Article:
Ethical subprime lenders have to look beyond credit scores and algorithms when making lending judgments. Homewise, based in Santa Fe, N.M., which lends to first-time, working-class home buyers, makes credit decisions based in part on whether borrowers have scraped together a 2 percent down payment. "If customers build a savings habit to save that money on a modest income, it says a lot about them and their financial discipline," says executive director Mike Loftin. Of the 500 loans on Homewise's books in September, only 0.6 percent were 90 days late. That compares with 2.35 percent of all prime mortgages nationwide.
Since ethical subprime lenders know they're going to live with the loans they make—rather than simply sell them—they invest in initiatives that will make it more likely the loans will be paid back. Faith Community United Credit Union, which got started in the basement of a Baptist church in Cleveland in 1952 with members saving quarters on Sundays, now has $10 million in assets. In addition to making loans, "we teach people how to manage their finances and accounts," says CEO Rita Haynes. ShoreBank, as part of its energy-conservation loan program, offers free energy audits and a free Energy Star refrigerator when upgrades are completed. The theory, reducing energy bills makes it more likely people will stay current with their mortgages. Today, only $4.83 million of ShoreBank's $1.5 billion loans are in foreclosure, or just 0.32 percent.
Ethical subprime lenders are now expanding beyond mortgages. Ed Jacob, manager and CEO of Chicago's North Side Community Federal Credit Union, was alarmed to learn that many of his 2,700 members, most of whom have less than $100 in their accounts, were relying on the "second-tier financial-service marketplace": check-cashing outlets and payday lenders, which charge exorbitant fees. So he rolled out a Payday Alternative Loan, $500 for six months at 16.5 percent. The delinquency rate on the more than 5,000 PALs extended thus far is 2.5 percent. "For payday lenders, it's a success if customers keep taking out loans. To me, it's a success if they don't have to anymore," Jacob says. He believes such loans can build a credit history and help "move people to better products for them and us—auto loans and, eventually, mortgage loans."
Lending small amounts of money carefully and responsibly to working-class people isn't a recipe for riches or grand executive living. At the headquarters of ShoreBank, which occupies a former movie theater built in 1923, the window in one founder's office looks out onto a brick wall. Bystry, the CEO of Clearinghouse CDFI, earns a salary of $190,000—a pittance compared with the compensation of larger lenders. (Angelo Mozilo, former CEO of Countrywide Financial, was paid $22.1 million in 2007.) For all the growth, this remains very much a niche industry.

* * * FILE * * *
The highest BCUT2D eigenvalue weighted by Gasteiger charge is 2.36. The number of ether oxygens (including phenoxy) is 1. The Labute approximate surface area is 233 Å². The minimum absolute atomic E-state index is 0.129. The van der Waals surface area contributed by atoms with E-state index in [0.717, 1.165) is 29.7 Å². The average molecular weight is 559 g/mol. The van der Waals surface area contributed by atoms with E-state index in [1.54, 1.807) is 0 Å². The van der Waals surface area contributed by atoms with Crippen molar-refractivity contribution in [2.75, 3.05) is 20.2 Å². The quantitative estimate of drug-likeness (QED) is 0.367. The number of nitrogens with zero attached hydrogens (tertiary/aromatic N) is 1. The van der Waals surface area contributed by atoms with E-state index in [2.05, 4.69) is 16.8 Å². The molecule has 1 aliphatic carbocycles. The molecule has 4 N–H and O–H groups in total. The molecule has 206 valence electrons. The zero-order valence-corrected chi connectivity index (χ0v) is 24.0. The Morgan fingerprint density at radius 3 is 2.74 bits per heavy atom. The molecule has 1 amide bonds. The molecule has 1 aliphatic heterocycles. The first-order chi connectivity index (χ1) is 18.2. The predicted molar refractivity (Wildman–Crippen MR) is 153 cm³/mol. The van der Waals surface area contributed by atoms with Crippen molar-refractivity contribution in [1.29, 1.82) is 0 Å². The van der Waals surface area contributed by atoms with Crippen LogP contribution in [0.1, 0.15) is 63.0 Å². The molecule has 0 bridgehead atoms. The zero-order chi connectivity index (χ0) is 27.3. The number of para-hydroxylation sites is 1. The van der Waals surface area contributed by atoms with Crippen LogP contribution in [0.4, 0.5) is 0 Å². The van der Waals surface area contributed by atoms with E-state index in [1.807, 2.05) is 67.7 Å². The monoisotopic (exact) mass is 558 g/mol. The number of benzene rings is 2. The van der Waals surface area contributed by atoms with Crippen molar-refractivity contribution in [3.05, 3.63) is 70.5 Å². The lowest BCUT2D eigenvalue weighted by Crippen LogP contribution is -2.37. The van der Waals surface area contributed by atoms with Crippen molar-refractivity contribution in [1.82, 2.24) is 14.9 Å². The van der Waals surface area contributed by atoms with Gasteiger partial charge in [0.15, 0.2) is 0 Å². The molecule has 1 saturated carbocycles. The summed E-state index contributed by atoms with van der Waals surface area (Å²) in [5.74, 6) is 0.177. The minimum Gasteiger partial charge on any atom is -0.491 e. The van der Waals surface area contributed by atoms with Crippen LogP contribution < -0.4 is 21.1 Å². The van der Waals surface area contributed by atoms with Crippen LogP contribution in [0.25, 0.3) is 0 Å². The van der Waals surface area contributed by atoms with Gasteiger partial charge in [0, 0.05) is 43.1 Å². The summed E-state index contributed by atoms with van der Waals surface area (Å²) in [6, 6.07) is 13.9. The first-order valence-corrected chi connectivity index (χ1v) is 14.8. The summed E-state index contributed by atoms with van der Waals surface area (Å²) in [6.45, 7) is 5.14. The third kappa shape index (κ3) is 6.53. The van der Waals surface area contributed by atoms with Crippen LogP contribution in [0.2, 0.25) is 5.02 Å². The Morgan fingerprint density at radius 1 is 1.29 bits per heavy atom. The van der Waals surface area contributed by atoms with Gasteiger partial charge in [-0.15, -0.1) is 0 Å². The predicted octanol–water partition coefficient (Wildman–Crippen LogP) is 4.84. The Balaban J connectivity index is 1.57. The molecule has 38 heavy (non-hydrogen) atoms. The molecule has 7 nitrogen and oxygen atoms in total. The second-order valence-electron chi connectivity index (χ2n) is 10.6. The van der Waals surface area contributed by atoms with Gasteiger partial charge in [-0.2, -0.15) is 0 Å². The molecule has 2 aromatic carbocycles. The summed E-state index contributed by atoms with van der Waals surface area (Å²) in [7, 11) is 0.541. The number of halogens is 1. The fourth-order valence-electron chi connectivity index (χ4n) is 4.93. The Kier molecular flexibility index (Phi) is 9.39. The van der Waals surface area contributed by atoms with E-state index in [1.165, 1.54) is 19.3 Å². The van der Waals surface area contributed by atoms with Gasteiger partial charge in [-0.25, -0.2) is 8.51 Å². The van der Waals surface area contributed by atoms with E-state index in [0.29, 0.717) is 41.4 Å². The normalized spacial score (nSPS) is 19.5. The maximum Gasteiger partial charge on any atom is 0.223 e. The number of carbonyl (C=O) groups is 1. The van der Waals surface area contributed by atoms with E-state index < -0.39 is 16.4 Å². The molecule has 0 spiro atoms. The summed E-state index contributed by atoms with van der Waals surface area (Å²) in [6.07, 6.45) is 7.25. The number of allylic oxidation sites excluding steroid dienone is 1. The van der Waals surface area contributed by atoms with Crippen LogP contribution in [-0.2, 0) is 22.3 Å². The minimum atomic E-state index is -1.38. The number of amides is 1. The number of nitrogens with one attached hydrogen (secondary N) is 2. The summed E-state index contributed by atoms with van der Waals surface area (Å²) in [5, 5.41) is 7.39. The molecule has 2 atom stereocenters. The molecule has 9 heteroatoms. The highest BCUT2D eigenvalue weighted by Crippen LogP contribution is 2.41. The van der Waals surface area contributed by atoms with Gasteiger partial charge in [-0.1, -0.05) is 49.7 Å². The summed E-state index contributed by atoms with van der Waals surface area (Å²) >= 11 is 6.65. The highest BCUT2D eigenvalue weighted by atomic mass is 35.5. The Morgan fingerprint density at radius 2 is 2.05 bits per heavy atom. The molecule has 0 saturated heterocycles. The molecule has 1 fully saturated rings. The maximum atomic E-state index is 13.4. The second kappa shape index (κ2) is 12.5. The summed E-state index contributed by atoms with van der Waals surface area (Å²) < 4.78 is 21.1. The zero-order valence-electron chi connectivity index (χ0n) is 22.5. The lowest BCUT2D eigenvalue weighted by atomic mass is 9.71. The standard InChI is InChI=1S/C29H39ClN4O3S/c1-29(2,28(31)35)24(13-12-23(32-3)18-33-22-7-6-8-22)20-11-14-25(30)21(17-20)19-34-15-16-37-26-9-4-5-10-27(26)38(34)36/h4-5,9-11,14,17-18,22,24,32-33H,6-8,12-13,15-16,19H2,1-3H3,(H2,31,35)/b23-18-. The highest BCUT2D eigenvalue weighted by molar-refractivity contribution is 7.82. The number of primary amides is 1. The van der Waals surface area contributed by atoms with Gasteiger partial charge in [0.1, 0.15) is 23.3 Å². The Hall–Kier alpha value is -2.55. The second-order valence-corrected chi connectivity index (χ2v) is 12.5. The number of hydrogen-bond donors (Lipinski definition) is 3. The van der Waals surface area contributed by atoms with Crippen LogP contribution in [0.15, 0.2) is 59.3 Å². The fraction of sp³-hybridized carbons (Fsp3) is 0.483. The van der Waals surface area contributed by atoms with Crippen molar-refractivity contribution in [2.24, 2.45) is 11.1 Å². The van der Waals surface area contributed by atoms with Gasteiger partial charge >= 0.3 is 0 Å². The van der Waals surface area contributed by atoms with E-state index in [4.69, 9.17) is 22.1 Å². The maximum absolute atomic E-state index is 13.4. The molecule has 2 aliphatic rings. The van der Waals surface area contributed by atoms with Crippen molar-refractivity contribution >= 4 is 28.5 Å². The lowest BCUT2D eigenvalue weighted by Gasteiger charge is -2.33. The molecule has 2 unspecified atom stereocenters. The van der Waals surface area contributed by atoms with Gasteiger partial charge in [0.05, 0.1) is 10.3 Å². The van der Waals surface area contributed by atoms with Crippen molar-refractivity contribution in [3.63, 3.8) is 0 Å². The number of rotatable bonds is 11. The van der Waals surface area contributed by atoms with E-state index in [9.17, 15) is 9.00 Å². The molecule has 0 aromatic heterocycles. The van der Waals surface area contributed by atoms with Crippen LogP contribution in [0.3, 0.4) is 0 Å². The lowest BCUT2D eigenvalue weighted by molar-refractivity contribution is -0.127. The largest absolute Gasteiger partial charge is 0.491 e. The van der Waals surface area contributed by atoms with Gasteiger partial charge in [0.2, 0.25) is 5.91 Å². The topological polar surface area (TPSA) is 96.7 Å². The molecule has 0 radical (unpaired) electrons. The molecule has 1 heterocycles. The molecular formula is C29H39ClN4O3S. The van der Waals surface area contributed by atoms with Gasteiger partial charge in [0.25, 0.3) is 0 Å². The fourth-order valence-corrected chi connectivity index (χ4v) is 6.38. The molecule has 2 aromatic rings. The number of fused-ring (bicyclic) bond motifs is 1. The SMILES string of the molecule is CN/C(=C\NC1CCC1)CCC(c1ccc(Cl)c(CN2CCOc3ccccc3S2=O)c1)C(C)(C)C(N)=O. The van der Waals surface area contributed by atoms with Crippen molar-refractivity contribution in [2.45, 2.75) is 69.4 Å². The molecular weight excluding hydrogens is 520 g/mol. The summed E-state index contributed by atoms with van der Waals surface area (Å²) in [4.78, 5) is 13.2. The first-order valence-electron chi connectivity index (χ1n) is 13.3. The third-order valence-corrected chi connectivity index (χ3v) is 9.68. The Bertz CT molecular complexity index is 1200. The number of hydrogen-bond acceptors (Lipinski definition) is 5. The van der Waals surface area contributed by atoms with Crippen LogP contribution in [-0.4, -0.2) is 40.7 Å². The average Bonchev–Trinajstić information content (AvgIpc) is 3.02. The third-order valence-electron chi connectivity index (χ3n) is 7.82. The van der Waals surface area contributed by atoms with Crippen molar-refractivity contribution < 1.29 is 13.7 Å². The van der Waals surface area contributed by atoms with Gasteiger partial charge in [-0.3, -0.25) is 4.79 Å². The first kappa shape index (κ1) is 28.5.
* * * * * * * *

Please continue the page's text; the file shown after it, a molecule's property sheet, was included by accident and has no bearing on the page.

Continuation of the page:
Still, the mortgage crisis has provided an opportunity for ethical subprime lenders to expand. ShoreBank has added staffers and in August 2007 rolled out a Rescue Loan program, which aims to move borrowers out of expensive adjustable-rate mortgages into fixed-rate loans. "We really believe we can help people caught in these bad mortgages," says Jean Pogge, executive vice president of consumer and community banking at ShoreBank. And with plenty of lenders having failed or pulled back from markets, new customers are flocking to their doors. "We're getting demand for regular co-op loans for the first time," says Levy of the Lower East Side Credit Union. In California, the news on housing may be unrelentingly grim, but through the third quarter, Clearinghouse CDFI made 161 loans for $48.4 million, up about 50 percent from the total in the first three quarters of 2007. Doug Bystry says, "This may be a record year for us."
A version of this article also appears in this week's Newsweek. Andrew Murr in Los Angeles and Hilary Shenfeld in Chicago assisted in the reporting.
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